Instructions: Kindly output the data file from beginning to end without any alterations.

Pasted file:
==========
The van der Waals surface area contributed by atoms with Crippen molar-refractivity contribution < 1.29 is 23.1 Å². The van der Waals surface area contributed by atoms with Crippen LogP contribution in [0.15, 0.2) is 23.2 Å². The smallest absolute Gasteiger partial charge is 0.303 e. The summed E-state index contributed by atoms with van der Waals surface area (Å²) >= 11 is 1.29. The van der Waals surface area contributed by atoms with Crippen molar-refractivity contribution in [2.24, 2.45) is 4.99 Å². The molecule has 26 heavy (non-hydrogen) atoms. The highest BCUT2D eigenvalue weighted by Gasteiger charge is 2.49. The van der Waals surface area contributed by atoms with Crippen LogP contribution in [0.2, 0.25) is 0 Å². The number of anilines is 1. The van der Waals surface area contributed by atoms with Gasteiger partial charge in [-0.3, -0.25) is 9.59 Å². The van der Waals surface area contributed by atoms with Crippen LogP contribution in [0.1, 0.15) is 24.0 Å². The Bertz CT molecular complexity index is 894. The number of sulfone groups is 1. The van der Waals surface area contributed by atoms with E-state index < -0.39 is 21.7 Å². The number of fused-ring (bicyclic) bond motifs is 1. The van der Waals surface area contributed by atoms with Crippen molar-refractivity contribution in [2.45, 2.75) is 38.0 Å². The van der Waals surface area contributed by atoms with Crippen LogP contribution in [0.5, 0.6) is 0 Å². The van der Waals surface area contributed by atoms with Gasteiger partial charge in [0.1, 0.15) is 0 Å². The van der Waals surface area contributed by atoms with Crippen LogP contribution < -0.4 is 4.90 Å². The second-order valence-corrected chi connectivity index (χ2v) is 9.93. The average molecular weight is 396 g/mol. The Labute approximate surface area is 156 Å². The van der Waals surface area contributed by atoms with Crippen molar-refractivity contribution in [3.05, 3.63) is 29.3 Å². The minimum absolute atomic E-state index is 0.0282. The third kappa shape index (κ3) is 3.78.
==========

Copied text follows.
The van der Waals surface area contributed by atoms with Crippen molar-refractivity contribution < 1.29 is 23.1 Å². The van der Waals surface area contributed by atoms with Crippen LogP contribution in [0.15, 0.2) is 23.2 Å². The smallest absolute Gasteiger partial charge is 0.303 e. The summed E-state index contributed by atoms with van der Waals surface area (Å²) >= 11 is 1.29. The van der Waals surface area contributed by atoms with Crippen molar-refractivity contribution in [2.24, 2.45) is 4.99 Å². The molecule has 26 heavy (non-hydrogen) atoms. The highest BCUT2D eigenvalue weighted by Gasteiger charge is 2.49. The van der Waals surface area contributed by atoms with Crippen LogP contribution in [0.2, 0.25) is 0 Å². The number of anilines is 1. The van der Waals surface area contributed by atoms with Gasteiger partial charge in [-0.3, -0.25) is 9.59 Å². The van der Waals surface area contributed by atoms with Crippen LogP contribution in [0.1, 0.15) is 24.0 Å². The Bertz CT molecular complexity index is 894. The number of sulfone groups is 1. The van der Waals surface area contributed by atoms with E-state index < -0.39 is 21.7 Å². The number of fused-ring (bicyclic) bond motifs is 1. The van der Waals surface area contributed by atoms with Crippen molar-refractivity contribution in [2.45, 2.75) is 38.0 Å². The van der Waals surface area contributed by atoms with Crippen LogP contribution in [0.5, 0.6) is 0 Å². The van der Waals surface area contributed by atoms with Gasteiger partial charge in [0.1, 0.15) is 0 Å². The van der Waals surface area contributed by atoms with Crippen LogP contribution < -0.4 is 4.90 Å². The second-order valence-corrected chi connectivity index (χ2v) is 9.93. The average molecular weight is 396 g/mol. The Labute approximate surface area is 156 Å². The van der Waals surface area contributed by atoms with Crippen molar-refractivity contribution in [3.05, 3.63) is 29.3 Å². The minimum absolute atomic E-state index is 0.0282. The third kappa shape index (κ3) is 3.78.